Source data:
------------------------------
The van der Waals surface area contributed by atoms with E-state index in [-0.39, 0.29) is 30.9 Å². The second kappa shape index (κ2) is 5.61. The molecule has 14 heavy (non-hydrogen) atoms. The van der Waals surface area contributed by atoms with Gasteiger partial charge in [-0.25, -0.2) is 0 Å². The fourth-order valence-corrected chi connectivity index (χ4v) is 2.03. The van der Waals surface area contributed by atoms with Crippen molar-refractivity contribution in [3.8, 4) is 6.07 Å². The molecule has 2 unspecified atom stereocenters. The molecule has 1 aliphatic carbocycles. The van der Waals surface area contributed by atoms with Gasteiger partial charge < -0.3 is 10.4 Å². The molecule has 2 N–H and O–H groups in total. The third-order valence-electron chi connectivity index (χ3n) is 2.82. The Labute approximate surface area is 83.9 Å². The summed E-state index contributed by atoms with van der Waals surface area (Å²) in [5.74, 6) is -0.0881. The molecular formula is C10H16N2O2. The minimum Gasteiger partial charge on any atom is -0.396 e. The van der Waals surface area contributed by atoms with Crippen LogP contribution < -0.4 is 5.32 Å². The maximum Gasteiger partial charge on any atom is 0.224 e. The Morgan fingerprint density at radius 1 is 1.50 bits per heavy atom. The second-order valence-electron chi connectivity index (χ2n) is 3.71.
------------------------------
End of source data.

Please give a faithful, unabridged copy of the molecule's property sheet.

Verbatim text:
The van der Waals surface area contributed by atoms with E-state index in [-0.39, 0.29) is 30.9 Å². The second kappa shape index (κ2) is 5.61. The molecule has 14 heavy (non-hydrogen) atoms. The van der Waals surface area contributed by atoms with Gasteiger partial charge in [-0.25, -0.2) is 0 Å². The fourth-order valence-corrected chi connectivity index (χ4v) is 2.03. The van der Waals surface area contributed by atoms with Crippen molar-refractivity contribution in [3.8, 4) is 6.07 Å². The molecule has 2 unspecified atom stereocenters. The molecule has 1 aliphatic carbocycles. The van der Waals surface area contributed by atoms with Gasteiger partial charge < -0.3 is 10.4 Å². The molecule has 2 N–H and O–H groups in total. The third-order valence-electron chi connectivity index (χ3n) is 2.82. The Labute approximate surface area is 83.9 Å². The summed E-state index contributed by atoms with van der Waals surface area (Å²) in [5.74, 6) is -0.0881. The molecular formula is C10H16N2O2. The minimum Gasteiger partial charge on any atom is -0.396 e. The van der Waals surface area contributed by atoms with Crippen LogP contribution < -0.4 is 5.32 Å². The maximum Gasteiger partial charge on any atom is 0.224 e. The Morgan fingerprint density at radius 1 is 1.50 bits per heavy atom. The second-order valence-electron chi connectivity index (χ2n) is 3.71.